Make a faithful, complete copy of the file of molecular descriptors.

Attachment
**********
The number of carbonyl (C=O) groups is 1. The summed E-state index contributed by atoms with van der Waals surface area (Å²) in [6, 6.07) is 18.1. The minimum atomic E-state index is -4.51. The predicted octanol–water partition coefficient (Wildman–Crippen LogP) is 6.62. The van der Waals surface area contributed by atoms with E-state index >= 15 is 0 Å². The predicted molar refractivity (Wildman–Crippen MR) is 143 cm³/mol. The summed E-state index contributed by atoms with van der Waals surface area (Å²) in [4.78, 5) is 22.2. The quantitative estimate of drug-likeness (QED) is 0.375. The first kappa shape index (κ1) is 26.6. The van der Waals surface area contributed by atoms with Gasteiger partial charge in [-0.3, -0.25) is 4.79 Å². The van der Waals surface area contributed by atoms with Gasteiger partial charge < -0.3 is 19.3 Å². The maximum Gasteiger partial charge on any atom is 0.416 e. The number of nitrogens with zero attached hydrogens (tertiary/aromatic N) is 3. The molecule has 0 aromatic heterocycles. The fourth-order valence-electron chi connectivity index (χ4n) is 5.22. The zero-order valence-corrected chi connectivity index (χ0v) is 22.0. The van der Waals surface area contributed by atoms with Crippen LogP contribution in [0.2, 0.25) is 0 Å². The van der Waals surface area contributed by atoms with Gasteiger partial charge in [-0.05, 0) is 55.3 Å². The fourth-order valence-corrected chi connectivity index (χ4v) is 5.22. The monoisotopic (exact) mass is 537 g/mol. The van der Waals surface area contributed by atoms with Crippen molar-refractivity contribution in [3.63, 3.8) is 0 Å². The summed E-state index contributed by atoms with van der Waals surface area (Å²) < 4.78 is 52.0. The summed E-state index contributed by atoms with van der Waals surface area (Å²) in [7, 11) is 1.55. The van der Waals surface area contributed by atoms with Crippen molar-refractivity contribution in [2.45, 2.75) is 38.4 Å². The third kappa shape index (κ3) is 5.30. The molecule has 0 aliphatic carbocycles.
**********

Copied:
The number of carbonyl (C=O) groups is 1. The summed E-state index contributed by atoms with van der Waals surface area (Å²) in [6, 6.07) is 18.1. The minimum atomic E-state index is -4.51. The predicted octanol–water partition coefficient (Wildman–Crippen LogP) is 6.62. The van der Waals surface area contributed by atoms with E-state index >= 15 is 0 Å². The predicted molar refractivity (Wildman–Crippen MR) is 143 cm³/mol. The summed E-state index contributed by atoms with van der Waals surface area (Å²) in [4.78, 5) is 22.2. The quantitative estimate of drug-likeness (QED) is 0.375. The first kappa shape index (κ1) is 26.6. The van der Waals surface area contributed by atoms with Gasteiger partial charge in [-0.3, -0.25) is 4.79 Å². The van der Waals surface area contributed by atoms with Gasteiger partial charge < -0.3 is 19.3 Å². The maximum Gasteiger partial charge on any atom is 0.416 e. The number of nitrogens with zero attached hydrogens (tertiary/aromatic N) is 3. The molecule has 0 aromatic heterocycles. The fourth-order valence-electron chi connectivity index (χ4n) is 5.22. The zero-order valence-corrected chi connectivity index (χ0v) is 22.0. The van der Waals surface area contributed by atoms with Crippen LogP contribution in [0.2, 0.25) is 0 Å². The van der Waals surface area contributed by atoms with Gasteiger partial charge in [-0.05, 0) is 55.3 Å². The fourth-order valence-corrected chi connectivity index (χ4v) is 5.22. The monoisotopic (exact) mass is 537 g/mol. The van der Waals surface area contributed by atoms with Crippen molar-refractivity contribution in [3.63, 3.8) is 0 Å². The summed E-state index contributed by atoms with van der Waals surface area (Å²) < 4.78 is 52.0. The summed E-state index contributed by atoms with van der Waals surface area (Å²) in [7, 11) is 1.55. The van der Waals surface area contributed by atoms with Crippen molar-refractivity contribution in [2.45, 2.75) is 38.4 Å². The third kappa shape index (κ3) is 5.30. The molecule has 0 aliphatic carbocycles.